conversation to the EAP server. Since the initial
identity exchange
is in the clear, the peer MAY decide to place a
routing realm instead
of its real name in the EAP-Response/Identity.

In short, the first exchange is based on TLS where
certificates are used
much in the same way as that used in the EAP-TLS.
The remaining information
of identity etc is then pumped through the TLS
tunnel. Hence, EAP-TLS may be
one of the methods (actually the most common method)
used to establish the
tunnel (using certificates)

Shankar

-----Original Message-----
From: Camillo Bucciarelli
[mailto:camillobucciarelli () yahoo it] 
Sent: Tuesday, March 02, 2004 3:46 PM
To: security-basics () securityfocus com
Subject: 802.1x and PEAP

Good morning,
I'm looking for detailed information about the
Protected EAP. I can't understand what the
supplicant
and Access Server use to establish the TLS tunnel.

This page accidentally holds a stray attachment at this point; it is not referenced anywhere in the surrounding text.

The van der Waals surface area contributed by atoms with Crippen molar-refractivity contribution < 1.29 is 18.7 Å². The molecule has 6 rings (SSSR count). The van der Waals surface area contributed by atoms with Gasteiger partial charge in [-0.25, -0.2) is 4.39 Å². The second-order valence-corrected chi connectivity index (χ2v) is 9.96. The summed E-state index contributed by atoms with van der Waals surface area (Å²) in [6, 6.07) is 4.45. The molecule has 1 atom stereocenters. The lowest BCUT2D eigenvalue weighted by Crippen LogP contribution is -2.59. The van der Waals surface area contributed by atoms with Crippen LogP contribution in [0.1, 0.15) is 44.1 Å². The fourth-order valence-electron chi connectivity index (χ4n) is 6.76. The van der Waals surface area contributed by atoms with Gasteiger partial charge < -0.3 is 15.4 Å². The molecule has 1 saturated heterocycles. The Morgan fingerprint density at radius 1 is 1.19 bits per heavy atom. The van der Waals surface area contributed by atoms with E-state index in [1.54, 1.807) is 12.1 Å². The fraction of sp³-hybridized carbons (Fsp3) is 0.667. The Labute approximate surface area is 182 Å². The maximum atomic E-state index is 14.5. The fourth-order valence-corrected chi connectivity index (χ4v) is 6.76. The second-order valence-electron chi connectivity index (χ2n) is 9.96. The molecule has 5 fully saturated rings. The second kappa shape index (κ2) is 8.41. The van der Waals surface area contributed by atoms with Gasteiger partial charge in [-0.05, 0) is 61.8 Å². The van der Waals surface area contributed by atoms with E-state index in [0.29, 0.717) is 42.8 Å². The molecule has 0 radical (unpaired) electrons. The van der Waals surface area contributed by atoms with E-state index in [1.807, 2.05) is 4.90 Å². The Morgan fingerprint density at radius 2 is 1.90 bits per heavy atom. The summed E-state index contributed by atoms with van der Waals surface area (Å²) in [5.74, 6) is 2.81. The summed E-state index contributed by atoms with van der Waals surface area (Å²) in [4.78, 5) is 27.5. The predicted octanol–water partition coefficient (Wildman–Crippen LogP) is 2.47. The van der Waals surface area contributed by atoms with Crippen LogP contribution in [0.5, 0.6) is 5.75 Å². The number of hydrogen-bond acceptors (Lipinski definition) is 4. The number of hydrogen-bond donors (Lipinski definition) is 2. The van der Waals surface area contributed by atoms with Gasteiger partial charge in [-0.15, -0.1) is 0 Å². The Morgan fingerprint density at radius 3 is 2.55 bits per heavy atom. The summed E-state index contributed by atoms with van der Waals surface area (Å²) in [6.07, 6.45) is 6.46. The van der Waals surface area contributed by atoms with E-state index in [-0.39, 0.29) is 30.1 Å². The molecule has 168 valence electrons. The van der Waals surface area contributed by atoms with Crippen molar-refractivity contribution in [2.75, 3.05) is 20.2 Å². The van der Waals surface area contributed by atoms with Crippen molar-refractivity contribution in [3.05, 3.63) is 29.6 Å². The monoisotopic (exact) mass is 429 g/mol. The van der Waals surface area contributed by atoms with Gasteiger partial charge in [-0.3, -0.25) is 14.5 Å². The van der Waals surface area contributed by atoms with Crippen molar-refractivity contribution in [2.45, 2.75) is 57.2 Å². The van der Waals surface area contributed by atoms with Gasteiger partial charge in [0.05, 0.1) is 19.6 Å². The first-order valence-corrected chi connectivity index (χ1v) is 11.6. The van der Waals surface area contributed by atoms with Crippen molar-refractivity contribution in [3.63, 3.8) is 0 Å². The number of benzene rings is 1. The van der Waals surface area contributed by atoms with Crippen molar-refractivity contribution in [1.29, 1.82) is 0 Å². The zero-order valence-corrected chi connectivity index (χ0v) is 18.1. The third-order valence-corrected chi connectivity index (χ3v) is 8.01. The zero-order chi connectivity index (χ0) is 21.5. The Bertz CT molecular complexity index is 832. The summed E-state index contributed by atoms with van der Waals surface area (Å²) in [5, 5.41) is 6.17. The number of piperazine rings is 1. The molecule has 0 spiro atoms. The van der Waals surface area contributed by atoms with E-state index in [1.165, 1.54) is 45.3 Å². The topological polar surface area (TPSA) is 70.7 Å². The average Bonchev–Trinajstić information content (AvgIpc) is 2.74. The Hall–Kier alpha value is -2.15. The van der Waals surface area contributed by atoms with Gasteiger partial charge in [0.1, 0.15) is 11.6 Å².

Here's an example:

Authenticating Peer Authenticator
------------------- -------------
<- EAP-Request/
Identity
EAP-Response/
Identity (MyID) ->
<- EAP-Request/
EAP-Type=PEAP, V=0
(PEAP Start, S bit set)

EAP-Response/
EAP-Type=PEAP, V=0
(TLS client_hello)->
<- EAP-Request/
EAP-Type=PEAP, V=0
(TLS server_hello,
TLS certificate,
[TLS server_key_exchange,]
[TLS certificate_request,]
TLS server_hello_done)
EAP-Response/
EAP-Type=PEAP, V=0
([TLS certificate,]
TLS client_key_exchange,
[TLS certificate_verify,]
TLS change_cipher_spec,
TLS finished) ->
<- EAP-Request/
EAP-Type=PEAP, V=0
(TLS change_cipher_spec,
TLS finished)
EAP-Response/
EAP-Type=PEAP ->

TLS channel established
(messages sent within the TLS channel)

They exchange a server_key_exchange and a
client_key_exchange used to derive the session key. 


It seems to me that the key exchange between the
client and the server is done in clear text, but
this
means that I can actually sniff this exchange. Now,
this seems not logical to me. Anyone here has any
idea about "where" I am wrong ? Do the two elements
hash in some way the keys ? Or, another possibility,
do we actually have the client key encrypted with
the
public key that belongs to the server - that is of
course available - and we have the server key *only*
that is transmitted in clear text ? In the TLS
protocol of course the two key are encrypted with
the
ublic key of the "other end". But in PEAP ?

Thanks in advance,
Camillo

=====
Camillo Bucciarelli





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=== message truncated === 

=====
Camillo Bucciarelli